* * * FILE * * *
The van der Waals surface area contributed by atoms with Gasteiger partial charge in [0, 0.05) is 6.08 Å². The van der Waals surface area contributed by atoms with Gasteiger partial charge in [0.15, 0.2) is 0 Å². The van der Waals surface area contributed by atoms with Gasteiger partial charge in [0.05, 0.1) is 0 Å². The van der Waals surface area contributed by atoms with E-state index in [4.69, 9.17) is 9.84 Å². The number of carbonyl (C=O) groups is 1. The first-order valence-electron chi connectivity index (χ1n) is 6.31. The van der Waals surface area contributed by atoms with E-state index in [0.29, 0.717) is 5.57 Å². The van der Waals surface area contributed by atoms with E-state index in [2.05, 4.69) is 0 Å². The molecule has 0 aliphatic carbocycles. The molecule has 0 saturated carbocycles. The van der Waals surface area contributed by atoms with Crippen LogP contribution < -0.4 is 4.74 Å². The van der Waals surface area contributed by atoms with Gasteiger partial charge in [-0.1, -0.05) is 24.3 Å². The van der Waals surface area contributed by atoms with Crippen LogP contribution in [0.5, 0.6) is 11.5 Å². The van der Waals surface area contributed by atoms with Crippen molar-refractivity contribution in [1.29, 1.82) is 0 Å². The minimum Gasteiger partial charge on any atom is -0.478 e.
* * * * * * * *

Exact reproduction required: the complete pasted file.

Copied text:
The van der Waals surface area contributed by atoms with Gasteiger partial charge in [0, 0.05) is 6.08 Å². The van der Waals surface area contributed by atoms with Gasteiger partial charge in [0.15, 0.2) is 0 Å². The van der Waals surface area contributed by atoms with Gasteiger partial charge in [0.05, 0.1) is 0 Å². The van der Waals surface area contributed by atoms with E-state index in [4.69, 9.17) is 9.84 Å². The number of carbonyl (C=O) groups is 1. The first-order valence-electron chi connectivity index (χ1n) is 6.31. The van der Waals surface area contributed by atoms with E-state index in [0.29, 0.717) is 5.57 Å². The van der Waals surface area contributed by atoms with E-state index in [2.05, 4.69) is 0 Å². The molecule has 0 aliphatic carbocycles. The molecule has 0 saturated carbocycles. The van der Waals surface area contributed by atoms with Crippen LogP contribution < -0.4 is 4.74 Å². The van der Waals surface area contributed by atoms with Gasteiger partial charge in [-0.1, -0.05) is 24.3 Å². The van der Waals surface area contributed by atoms with Crippen LogP contribution in [0.5, 0.6) is 11.5 Å². The van der Waals surface area contributed by atoms with Crippen molar-refractivity contribution in [1.29, 1.82) is 0 Å². The minimum Gasteiger partial charge on any atom is -0.478 e.